His approach was to carry out a kind of balancing act. “When I work for radio I try to balance words and sounds. When it comes to music theatre I try to balance light and action, or space and music. I try always to order the elements of a piece, of a composition, of a theatre play, not in a hierarchical way, but in a way which gives a chance to everything.”
Finally, of course, a score is created, “everything is written down as far as you can write things which are not definite in pitch or in dynamics”.
The grey areas, the inexactitudes of musical notation, seem to get Goebbels more exercised than they do most composers. Usually when he meets ensembles who have worked on Red Run he finds them well prepared and fully in command of the notes. “What I have to add is to encourage them that playing the right notes is not the thing I’m interested in. I’m interested in a certain energy which goes beyond any academic repertoire, and in which maybe even the right notes might be ignored for a while.”
He wants Red Run to make a conductor superfluous, a gesture of rebalancing carried out by dint of elimination.
If “expect the unexpected” is the effective motto, it’s one he certainly delivers on. He has pieces that, for instance, bring together the music of the Beach Boys and traditional Japanese music. He muses on what I would encounter were I to return to Frankfurt at the end of April, “a so-called opera with Ensemble Modern in which the same musicians who played Red Run in the 1980s, now they are changing 300 costumes around, they are dancing and talking and singing, and performing as the main characters of an opera, not just as a hidden musician in the pit”.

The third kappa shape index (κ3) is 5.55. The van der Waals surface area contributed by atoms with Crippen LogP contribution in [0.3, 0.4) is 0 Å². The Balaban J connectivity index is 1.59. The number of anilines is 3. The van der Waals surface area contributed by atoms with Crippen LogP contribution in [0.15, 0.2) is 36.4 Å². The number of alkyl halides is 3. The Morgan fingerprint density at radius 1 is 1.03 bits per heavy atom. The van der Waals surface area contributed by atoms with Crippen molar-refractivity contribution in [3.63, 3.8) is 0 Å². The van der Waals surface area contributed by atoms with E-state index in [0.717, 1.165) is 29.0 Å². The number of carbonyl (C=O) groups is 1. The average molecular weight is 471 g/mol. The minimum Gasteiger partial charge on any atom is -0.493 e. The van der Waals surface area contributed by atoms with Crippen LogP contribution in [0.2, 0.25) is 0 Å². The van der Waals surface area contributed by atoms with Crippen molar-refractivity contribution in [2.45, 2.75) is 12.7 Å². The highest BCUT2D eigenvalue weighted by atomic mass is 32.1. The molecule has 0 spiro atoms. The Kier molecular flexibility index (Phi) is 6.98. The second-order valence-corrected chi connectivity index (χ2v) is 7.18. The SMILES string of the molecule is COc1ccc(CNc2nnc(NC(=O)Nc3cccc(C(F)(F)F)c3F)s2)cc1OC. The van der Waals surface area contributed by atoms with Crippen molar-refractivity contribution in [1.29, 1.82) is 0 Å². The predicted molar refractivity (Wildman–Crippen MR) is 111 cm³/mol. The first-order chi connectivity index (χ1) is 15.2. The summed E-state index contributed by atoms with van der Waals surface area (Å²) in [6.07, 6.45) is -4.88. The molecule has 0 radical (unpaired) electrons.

I ask about antecedents, wondering if there are any composers either who influenced his work, or with whom he feels an affinity. “I think I found in a way my own aesthetic in the division of what we hear and what we see, starting my whole music-theatre biography by the fact of reflecting how else can a concert look than the way we’ve seen it over the last 300 years.”
Mavericks and musicians
He cites director Robert Wilson as an influence in the 1970s rather than any composer. And he’s also come to identify a kindred spirit in Harry Partch (1901-74), one of those independent voices in American music who often get branded as mavericks. He’s long had a grá for Partch’s music, and will direct his Delusion of the Fury at this year’s Ruhrtriennale. Delving into Partch’s diaries and writings he realised that “already in the 1930s, 1940s, and 1950s he tried to develop a music theatre out of the dramatic potential of making music with the musicians and the instruments he built himself.
“So here was a big antecedent without me knowing it. We have a similar starting point of developing an aesthetic ex-negativo. We didn’t want to do certain things, and that’s why we got somewhere else. That’s still basically my way of staging, to avoid everything I don’t like to see.”

Irish Times (IR), 1 March 2013